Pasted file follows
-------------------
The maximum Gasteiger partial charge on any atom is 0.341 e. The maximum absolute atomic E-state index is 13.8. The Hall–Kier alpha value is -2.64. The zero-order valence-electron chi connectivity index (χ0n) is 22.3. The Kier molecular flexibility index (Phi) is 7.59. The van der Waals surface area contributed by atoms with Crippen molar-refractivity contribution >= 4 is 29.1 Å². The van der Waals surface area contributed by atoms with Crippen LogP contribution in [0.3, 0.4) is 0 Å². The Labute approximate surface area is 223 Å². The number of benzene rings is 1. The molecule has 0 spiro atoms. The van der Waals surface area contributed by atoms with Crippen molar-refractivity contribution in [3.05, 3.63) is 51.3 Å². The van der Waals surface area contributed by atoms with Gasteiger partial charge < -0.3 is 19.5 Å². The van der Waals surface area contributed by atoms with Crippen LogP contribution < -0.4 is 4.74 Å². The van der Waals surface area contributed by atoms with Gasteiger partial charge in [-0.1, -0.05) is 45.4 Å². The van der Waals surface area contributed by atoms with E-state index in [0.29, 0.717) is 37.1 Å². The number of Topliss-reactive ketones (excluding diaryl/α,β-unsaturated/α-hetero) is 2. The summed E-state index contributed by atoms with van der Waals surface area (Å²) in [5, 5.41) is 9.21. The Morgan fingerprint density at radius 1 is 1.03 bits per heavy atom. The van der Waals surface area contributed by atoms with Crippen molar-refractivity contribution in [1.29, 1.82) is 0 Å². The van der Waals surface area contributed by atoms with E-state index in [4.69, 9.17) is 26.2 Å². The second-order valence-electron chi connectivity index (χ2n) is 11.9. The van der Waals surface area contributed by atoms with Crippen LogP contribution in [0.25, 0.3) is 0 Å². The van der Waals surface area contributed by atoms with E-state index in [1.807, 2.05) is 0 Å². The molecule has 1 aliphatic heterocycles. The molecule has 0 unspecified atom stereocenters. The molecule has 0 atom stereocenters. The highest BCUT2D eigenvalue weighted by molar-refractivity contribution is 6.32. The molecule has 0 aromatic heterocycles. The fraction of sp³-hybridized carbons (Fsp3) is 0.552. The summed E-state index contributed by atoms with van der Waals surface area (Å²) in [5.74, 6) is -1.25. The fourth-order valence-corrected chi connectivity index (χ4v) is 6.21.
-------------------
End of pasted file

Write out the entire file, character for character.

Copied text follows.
The maximum Gasteiger partial charge on any atom is 0.341 e. The maximum absolute atomic E-state index is 13.8. The Hall–Kier alpha value is -2.64. The zero-order valence-electron chi connectivity index (χ0n) is 22.3. The Kier molecular flexibility index (Phi) is 7.59. The van der Waals surface area contributed by atoms with Crippen molar-refractivity contribution >= 4 is 29.1 Å². The van der Waals surface area contributed by atoms with Crippen LogP contribution in [0.3, 0.4) is 0 Å². The Labute approximate surface area is 223 Å². The number of benzene rings is 1. The molecule has 0 spiro atoms. The van der Waals surface area contributed by atoms with Crippen molar-refractivity contribution in [3.05, 3.63) is 51.3 Å². The van der Waals surface area contributed by atoms with Gasteiger partial charge < -0.3 is 19.5 Å². The van der Waals surface area contributed by atoms with Crippen LogP contribution < -0.4 is 4.74 Å². The van der Waals surface area contributed by atoms with Gasteiger partial charge in [-0.1, -0.05) is 45.4 Å². The van der Waals surface area contributed by atoms with E-state index in [0.29, 0.717) is 37.1 Å². The number of Topliss-reactive ketones (excluding diaryl/α,β-unsaturated/α-hetero) is 2. The summed E-state index contributed by atoms with van der Waals surface area (Å²) in [5, 5.41) is 9.21. The Morgan fingerprint density at radius 1 is 1.03 bits per heavy atom. The van der Waals surface area contributed by atoms with Crippen molar-refractivity contribution in [1.29, 1.82) is 0 Å². The van der Waals surface area contributed by atoms with E-state index in [4.69, 9.17) is 26.2 Å². The second-order valence-electron chi connectivity index (χ2n) is 11.9. The van der Waals surface area contributed by atoms with Crippen LogP contribution in [0.25, 0.3) is 0 Å². The van der Waals surface area contributed by atoms with E-state index in [1.807, 2.05) is 0 Å². The molecule has 1 aliphatic heterocycles. The molecule has 0 unspecified atom stereocenters. The molecule has 0 atom stereocenters. The highest BCUT2D eigenvalue weighted by molar-refractivity contribution is 6.32. The molecule has 0 aromatic heterocycles. The fraction of sp³-hybridized carbons (Fsp3) is 0.552. The summed E-state index contributed by atoms with van der Waals surface area (Å²) in [5.74, 6) is -1.25. The fourth-order valence-corrected chi connectivity index (χ4v) is 6.21.